If I lock four partitions (the one tool it provides for finer-grained editing is a little padlock on the partitions, which you can click to "lock it for editing", except that whether it applies the lock seems more or less arbitrary) and try to type in a new size for the fifth, things really get interesting.
See, there seems to be a magic correction formula built in for the sole purpose of generating computer-simulated die rolls for the programmer's D&D game. Unfortunately, this easter egg leaked into the finished product, and is invoked whenever you try to do something rational like type in a partition size that would almost but not quite fill the drive.
Doing this causes the correction formula to kick in and change the size of the partition back to something significantly less threatening. Normally, when it did this, it would just reassign the spare space to all the other partitions just to piss you off, but since the other partitions are locked and there's no place to stow the extra space, it just changes the size of the drive. (!)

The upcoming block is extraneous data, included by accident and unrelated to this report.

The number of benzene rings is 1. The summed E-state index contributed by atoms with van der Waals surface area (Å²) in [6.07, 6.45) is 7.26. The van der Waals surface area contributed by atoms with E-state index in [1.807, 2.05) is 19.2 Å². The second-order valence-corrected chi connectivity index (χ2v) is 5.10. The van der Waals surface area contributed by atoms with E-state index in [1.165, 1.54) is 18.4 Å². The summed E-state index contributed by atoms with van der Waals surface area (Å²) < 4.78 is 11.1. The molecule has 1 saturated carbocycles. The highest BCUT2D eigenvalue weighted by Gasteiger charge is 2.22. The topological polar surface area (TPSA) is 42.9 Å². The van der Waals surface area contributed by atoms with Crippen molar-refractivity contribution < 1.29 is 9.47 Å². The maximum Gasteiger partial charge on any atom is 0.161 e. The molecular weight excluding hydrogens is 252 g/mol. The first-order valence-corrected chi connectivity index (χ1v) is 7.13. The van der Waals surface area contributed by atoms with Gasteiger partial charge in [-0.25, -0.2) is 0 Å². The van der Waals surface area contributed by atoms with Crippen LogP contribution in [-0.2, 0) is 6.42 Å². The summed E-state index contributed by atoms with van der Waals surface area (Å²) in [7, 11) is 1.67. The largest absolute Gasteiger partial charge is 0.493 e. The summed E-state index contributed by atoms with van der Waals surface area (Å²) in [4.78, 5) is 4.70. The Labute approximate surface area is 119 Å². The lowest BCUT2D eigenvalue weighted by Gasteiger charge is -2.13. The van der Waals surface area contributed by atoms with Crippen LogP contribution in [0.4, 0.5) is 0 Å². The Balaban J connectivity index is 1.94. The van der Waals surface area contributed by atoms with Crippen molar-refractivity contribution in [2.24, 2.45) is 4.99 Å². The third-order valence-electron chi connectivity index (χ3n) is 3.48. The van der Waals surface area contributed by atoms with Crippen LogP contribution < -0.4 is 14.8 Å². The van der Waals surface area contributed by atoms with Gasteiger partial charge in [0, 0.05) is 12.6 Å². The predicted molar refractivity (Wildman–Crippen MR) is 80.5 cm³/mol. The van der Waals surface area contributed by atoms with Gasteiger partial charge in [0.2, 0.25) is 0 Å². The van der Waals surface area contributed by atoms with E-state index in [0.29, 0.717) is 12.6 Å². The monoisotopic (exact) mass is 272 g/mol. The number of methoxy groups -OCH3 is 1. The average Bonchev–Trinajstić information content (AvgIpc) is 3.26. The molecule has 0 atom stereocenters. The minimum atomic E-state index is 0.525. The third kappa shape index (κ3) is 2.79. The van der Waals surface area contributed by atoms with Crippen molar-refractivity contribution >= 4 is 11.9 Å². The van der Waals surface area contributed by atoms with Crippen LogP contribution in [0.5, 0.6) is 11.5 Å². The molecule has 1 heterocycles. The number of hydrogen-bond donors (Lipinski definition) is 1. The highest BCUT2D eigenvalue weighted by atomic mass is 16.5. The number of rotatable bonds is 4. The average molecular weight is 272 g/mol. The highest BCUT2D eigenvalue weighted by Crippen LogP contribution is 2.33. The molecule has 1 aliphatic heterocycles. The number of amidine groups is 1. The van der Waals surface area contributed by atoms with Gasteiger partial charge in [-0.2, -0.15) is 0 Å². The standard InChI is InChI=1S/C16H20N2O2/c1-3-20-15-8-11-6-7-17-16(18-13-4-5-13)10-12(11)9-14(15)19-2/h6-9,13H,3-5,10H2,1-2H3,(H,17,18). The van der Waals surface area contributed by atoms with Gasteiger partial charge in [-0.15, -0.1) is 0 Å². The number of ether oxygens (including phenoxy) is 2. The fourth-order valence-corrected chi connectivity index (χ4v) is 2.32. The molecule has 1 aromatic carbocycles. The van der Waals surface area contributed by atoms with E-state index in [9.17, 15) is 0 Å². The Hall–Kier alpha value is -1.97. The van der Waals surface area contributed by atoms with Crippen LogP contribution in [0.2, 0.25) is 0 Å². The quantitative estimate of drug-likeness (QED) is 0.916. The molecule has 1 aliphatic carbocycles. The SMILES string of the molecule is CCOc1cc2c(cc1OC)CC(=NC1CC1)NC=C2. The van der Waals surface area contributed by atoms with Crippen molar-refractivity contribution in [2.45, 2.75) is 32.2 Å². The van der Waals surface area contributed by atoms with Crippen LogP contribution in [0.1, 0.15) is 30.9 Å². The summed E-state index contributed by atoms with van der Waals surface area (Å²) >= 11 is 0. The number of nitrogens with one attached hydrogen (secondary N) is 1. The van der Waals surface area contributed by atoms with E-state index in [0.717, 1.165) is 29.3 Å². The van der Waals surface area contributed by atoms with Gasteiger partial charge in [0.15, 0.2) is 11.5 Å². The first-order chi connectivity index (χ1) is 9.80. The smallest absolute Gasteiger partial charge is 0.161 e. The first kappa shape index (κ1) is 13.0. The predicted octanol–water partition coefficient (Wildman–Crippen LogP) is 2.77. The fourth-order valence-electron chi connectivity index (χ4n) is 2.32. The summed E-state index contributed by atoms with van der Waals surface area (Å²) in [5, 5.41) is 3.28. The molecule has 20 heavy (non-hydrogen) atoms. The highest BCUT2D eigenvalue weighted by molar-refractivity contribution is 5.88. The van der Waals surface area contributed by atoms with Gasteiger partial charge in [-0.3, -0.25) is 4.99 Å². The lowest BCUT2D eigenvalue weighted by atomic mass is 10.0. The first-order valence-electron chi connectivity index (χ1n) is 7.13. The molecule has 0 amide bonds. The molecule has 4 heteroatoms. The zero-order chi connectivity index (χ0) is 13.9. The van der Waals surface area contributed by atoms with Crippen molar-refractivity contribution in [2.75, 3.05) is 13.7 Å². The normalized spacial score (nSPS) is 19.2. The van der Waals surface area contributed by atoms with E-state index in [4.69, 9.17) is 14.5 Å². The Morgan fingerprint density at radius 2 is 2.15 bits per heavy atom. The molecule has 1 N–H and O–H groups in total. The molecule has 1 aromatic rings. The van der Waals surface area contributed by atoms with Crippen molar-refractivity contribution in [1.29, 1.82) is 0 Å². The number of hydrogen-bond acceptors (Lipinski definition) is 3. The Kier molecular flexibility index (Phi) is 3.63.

I think I've now convinced it that the drive only has 142 GB, 165 GB, and 171 GB of space even though right in the sidebar it tells me exactly how big the disk is (186.31 GB -- exactly 200,000,000,000 bytes).
The GUI is utterly unhelpful for resolving any of this. If I drag a line a little too far it'll helpfully scrunch the partition down to just 4 MB in size. In order to inform me of this change, it helpfully changes the label next to the text entry box from "GB" to "MB". In order to make it usable again I have to type a new size in -- since I can't grab the resize box any more -- but now the label's changed and anything I type in will become the size of the new partition in megabytes!
To get it to show GB again I have to type in something like "4000" which it will then automatically convert to gigabytes, realize I want to make a drive X gigabytes in size, and change the text box label back. At which point the magic correction formula kicks in and I'm left with 5.62 GB pretty much no matter what I typed in the first place.
Dear gods, I'm on the verge of giving up and going to format it with the
UNIX drive utility
(... Except, now that I think about it, I'm not sure that would help, because if I use fdisk I may not be able to format the drive into the Mac HFS+ filesystem. *Sigh ...*)